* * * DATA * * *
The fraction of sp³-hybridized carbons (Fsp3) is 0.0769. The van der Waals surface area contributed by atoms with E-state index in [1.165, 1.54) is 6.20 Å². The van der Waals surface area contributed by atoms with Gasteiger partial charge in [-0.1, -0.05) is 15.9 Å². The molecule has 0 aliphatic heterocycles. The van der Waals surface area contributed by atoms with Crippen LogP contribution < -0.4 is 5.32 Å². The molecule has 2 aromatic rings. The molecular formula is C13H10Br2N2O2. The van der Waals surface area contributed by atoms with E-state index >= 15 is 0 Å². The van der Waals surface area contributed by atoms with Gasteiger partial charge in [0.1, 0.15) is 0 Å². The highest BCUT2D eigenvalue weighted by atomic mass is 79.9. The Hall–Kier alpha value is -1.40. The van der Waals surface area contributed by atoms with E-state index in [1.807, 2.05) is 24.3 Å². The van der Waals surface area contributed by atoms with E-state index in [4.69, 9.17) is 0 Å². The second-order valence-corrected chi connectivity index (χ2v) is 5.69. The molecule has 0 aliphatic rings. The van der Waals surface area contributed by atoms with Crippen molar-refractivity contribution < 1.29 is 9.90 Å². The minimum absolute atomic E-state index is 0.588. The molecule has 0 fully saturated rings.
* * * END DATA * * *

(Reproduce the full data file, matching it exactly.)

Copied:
The fraction of sp³-hybridized carbons (Fsp3) is 0.0769. The van der Waals surface area contributed by atoms with E-state index in [1.165, 1.54) is 6.20 Å². The van der Waals surface area contributed by atoms with Gasteiger partial charge in [-0.1, -0.05) is 15.9 Å². The molecule has 0 aliphatic heterocycles. The van der Waals surface area contributed by atoms with Crippen LogP contribution < -0.4 is 5.32 Å². The molecule has 2 aromatic rings. The molecular formula is C13H10Br2N2O2. The van der Waals surface area contributed by atoms with E-state index >= 15 is 0 Å². The van der Waals surface area contributed by atoms with Gasteiger partial charge in [0.1, 0.15) is 0 Å². The highest BCUT2D eigenvalue weighted by atomic mass is 79.9. The Hall–Kier alpha value is -1.40. The van der Waals surface area contributed by atoms with E-state index in [1.807, 2.05) is 24.3 Å². The van der Waals surface area contributed by atoms with E-state index in [4.69, 9.17) is 0 Å². The second-order valence-corrected chi connectivity index (χ2v) is 5.69. The molecule has 0 aliphatic rings. The van der Waals surface area contributed by atoms with Crippen molar-refractivity contribution < 1.29 is 9.90 Å². The minimum absolute atomic E-state index is 0.588. The molecule has 0 fully saturated rings.